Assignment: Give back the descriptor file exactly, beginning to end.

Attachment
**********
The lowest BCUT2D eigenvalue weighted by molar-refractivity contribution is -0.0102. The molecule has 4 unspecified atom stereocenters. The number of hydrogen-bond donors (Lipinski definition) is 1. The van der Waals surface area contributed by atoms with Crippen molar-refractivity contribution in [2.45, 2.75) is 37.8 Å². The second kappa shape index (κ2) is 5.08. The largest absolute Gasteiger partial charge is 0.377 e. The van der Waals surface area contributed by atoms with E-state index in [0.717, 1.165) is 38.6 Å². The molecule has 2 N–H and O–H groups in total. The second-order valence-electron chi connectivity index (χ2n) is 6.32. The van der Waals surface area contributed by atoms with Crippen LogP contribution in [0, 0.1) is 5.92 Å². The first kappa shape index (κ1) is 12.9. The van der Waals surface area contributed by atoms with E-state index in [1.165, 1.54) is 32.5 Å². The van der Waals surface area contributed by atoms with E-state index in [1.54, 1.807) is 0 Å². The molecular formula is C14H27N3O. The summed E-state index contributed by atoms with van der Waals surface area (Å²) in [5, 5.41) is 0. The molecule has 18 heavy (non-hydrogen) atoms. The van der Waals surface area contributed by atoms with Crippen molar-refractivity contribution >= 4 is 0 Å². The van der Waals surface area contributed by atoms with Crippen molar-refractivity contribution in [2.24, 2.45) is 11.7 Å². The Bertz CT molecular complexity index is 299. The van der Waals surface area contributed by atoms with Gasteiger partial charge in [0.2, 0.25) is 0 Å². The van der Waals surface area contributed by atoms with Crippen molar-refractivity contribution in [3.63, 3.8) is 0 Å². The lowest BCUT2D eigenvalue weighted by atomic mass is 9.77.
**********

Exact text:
The lowest BCUT2D eigenvalue weighted by molar-refractivity contribution is -0.0102. The molecule has 4 unspecified atom stereocenters. The number of hydrogen-bond donors (Lipinski definition) is 1. The van der Waals surface area contributed by atoms with Crippen molar-refractivity contribution in [2.45, 2.75) is 37.8 Å². The second kappa shape index (κ2) is 5.08. The largest absolute Gasteiger partial charge is 0.377 e. The van der Waals surface area contributed by atoms with E-state index in [0.717, 1.165) is 38.6 Å². The molecule has 2 N–H and O–H groups in total. The second-order valence-electron chi connectivity index (χ2n) is 6.32. The van der Waals surface area contributed by atoms with Crippen LogP contribution in [0, 0.1) is 5.92 Å². The first kappa shape index (κ1) is 12.9. The van der Waals surface area contributed by atoms with E-state index in [1.165, 1.54) is 32.5 Å². The van der Waals surface area contributed by atoms with E-state index in [1.54, 1.807) is 0 Å². The molecular formula is C14H27N3O. The summed E-state index contributed by atoms with van der Waals surface area (Å²) in [5, 5.41) is 0. The molecule has 18 heavy (non-hydrogen) atoms. The van der Waals surface area contributed by atoms with Crippen molar-refractivity contribution >= 4 is 0 Å². The van der Waals surface area contributed by atoms with Crippen molar-refractivity contribution in [2.24, 2.45) is 11.7 Å². The Bertz CT molecular complexity index is 299. The van der Waals surface area contributed by atoms with Gasteiger partial charge in [0.2, 0.25) is 0 Å². The van der Waals surface area contributed by atoms with Crippen molar-refractivity contribution in [3.63, 3.8) is 0 Å². The lowest BCUT2D eigenvalue weighted by atomic mass is 9.77.